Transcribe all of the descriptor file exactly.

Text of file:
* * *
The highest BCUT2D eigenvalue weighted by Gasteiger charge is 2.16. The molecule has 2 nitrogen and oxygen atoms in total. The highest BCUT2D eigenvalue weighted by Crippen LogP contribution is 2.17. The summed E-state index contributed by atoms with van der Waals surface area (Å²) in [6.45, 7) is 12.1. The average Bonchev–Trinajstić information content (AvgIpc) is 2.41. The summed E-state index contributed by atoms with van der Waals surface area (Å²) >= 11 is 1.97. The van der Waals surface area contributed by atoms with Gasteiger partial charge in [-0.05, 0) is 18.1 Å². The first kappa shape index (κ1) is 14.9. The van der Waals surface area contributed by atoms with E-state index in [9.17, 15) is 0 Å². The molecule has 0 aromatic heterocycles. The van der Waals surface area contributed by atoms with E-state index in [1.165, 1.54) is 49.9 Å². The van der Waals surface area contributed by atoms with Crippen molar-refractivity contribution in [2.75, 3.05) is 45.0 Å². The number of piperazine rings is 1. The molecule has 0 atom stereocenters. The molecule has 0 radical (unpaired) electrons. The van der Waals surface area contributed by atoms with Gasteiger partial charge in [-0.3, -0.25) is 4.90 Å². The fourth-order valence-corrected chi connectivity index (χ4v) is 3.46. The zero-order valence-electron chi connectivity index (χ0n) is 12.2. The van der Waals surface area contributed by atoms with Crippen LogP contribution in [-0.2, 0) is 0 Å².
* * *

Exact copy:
The highest BCUT2D eigenvalue weighted by Gasteiger charge is 2.16. The molecule has 2 nitrogen and oxygen atoms in total. The highest BCUT2D eigenvalue weighted by Crippen LogP contribution is 2.17. The summed E-state index contributed by atoms with van der Waals surface area (Å²) in [6.45, 7) is 12.1. The average Bonchev–Trinajstić information content (AvgIpc) is 2.41. The summed E-state index contributed by atoms with van der Waals surface area (Å²) >= 11 is 1.97. The van der Waals surface area contributed by atoms with Gasteiger partial charge in [-0.05, 0) is 18.1 Å². The first kappa shape index (κ1) is 14.9. The van der Waals surface area contributed by atoms with E-state index in [9.17, 15) is 0 Å². The molecule has 0 aromatic heterocycles. The van der Waals surface area contributed by atoms with E-state index in [1.165, 1.54) is 49.9 Å². The van der Waals surface area contributed by atoms with Crippen molar-refractivity contribution in [2.75, 3.05) is 45.0 Å². The number of piperazine rings is 1. The molecule has 0 atom stereocenters. The molecule has 0 radical (unpaired) electrons. The van der Waals surface area contributed by atoms with Gasteiger partial charge in [-0.3, -0.25) is 4.90 Å². The fourth-order valence-corrected chi connectivity index (χ4v) is 3.46. The zero-order valence-electron chi connectivity index (χ0n) is 12.2. The van der Waals surface area contributed by atoms with Crippen LogP contribution in [-0.2, 0) is 0 Å².